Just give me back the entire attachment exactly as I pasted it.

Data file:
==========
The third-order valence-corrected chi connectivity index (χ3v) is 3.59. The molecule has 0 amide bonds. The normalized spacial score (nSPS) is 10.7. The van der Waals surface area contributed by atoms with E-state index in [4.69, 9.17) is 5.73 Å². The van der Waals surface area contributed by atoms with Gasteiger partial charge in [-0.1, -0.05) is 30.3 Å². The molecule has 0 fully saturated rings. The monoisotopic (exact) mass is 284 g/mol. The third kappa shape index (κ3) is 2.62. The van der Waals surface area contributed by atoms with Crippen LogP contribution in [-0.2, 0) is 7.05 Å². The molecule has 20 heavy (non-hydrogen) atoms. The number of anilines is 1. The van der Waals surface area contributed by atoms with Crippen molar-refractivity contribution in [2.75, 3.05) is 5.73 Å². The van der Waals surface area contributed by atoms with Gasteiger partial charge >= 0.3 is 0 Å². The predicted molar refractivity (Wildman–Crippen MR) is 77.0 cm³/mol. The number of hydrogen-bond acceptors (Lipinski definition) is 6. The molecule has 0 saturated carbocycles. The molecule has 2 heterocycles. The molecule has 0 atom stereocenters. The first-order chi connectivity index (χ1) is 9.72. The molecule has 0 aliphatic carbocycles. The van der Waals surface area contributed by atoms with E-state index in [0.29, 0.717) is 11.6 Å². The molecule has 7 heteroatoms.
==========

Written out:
The third-order valence-corrected chi connectivity index (χ3v) is 3.59. The molecule has 0 amide bonds. The normalized spacial score (nSPS) is 10.7. The van der Waals surface area contributed by atoms with E-state index in [4.69, 9.17) is 5.73 Å². The van der Waals surface area contributed by atoms with Gasteiger partial charge in [-0.1, -0.05) is 30.3 Å². The molecule has 0 fully saturated rings. The monoisotopic (exact) mass is 284 g/mol. The third kappa shape index (κ3) is 2.62. The van der Waals surface area contributed by atoms with Crippen LogP contribution in [-0.2, 0) is 7.05 Å². The molecule has 20 heavy (non-hydrogen) atoms. The number of anilines is 1. The van der Waals surface area contributed by atoms with Crippen molar-refractivity contribution in [2.75, 3.05) is 5.73 Å². The van der Waals surface area contributed by atoms with Gasteiger partial charge >= 0.3 is 0 Å². The predicted molar refractivity (Wildman–Crippen MR) is 77.0 cm³/mol. The number of hydrogen-bond acceptors (Lipinski definition) is 6. The molecule has 0 saturated carbocycles. The molecule has 2 heterocycles. The molecule has 0 atom stereocenters. The first-order chi connectivity index (χ1) is 9.72. The molecule has 0 aliphatic carbocycles. The van der Waals surface area contributed by atoms with E-state index in [0.29, 0.717) is 11.6 Å². The molecule has 7 heteroatoms.